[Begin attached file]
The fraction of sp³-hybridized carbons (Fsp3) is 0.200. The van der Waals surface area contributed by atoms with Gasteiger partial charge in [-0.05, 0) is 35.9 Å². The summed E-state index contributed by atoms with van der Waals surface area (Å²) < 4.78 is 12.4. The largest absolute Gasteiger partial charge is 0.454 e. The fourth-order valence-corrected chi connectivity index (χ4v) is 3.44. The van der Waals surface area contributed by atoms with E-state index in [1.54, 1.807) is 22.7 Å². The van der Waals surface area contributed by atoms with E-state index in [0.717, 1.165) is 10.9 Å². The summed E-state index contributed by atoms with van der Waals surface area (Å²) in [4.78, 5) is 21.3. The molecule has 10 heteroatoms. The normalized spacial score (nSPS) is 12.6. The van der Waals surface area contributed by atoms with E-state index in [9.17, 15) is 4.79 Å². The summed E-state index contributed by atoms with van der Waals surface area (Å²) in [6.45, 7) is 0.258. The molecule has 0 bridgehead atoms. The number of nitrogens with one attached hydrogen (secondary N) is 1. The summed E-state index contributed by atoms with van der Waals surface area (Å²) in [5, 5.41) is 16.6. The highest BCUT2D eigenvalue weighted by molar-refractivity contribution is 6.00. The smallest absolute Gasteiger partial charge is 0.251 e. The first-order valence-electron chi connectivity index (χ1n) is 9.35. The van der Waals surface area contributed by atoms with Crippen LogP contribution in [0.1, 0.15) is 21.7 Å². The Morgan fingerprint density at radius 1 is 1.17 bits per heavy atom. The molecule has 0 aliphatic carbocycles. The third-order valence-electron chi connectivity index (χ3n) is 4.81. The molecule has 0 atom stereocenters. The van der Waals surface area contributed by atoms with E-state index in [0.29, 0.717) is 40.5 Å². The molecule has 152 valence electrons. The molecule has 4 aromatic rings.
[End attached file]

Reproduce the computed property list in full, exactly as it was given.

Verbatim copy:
The fraction of sp³-hybridized carbons (Fsp3) is 0.200. The van der Waals surface area contributed by atoms with Gasteiger partial charge in [-0.05, 0) is 35.9 Å². The summed E-state index contributed by atoms with van der Waals surface area (Å²) < 4.78 is 12.4. The largest absolute Gasteiger partial charge is 0.454 e. The fourth-order valence-corrected chi connectivity index (χ4v) is 3.44. The van der Waals surface area contributed by atoms with E-state index in [1.54, 1.807) is 22.7 Å². The van der Waals surface area contributed by atoms with E-state index in [0.717, 1.165) is 10.9 Å². The summed E-state index contributed by atoms with van der Waals surface area (Å²) in [4.78, 5) is 21.3. The molecule has 10 heteroatoms. The normalized spacial score (nSPS) is 12.6. The van der Waals surface area contributed by atoms with E-state index in [9.17, 15) is 4.79 Å². The summed E-state index contributed by atoms with van der Waals surface area (Å²) in [6.45, 7) is 0.258. The molecule has 0 bridgehead atoms. The number of nitrogens with one attached hydrogen (secondary N) is 1. The summed E-state index contributed by atoms with van der Waals surface area (Å²) in [5, 5.41) is 16.6. The highest BCUT2D eigenvalue weighted by molar-refractivity contribution is 6.00. The smallest absolute Gasteiger partial charge is 0.251 e. The first-order valence-electron chi connectivity index (χ1n) is 9.35. The van der Waals surface area contributed by atoms with Crippen LogP contribution in [0.1, 0.15) is 21.7 Å². The Morgan fingerprint density at radius 1 is 1.17 bits per heavy atom. The molecule has 0 aliphatic carbocycles. The third-order valence-electron chi connectivity index (χ3n) is 4.81. The molecule has 0 atom stereocenters. The van der Waals surface area contributed by atoms with E-state index in [0.29, 0.717) is 40.5 Å². The molecule has 152 valence electrons. The molecule has 4 aromatic rings.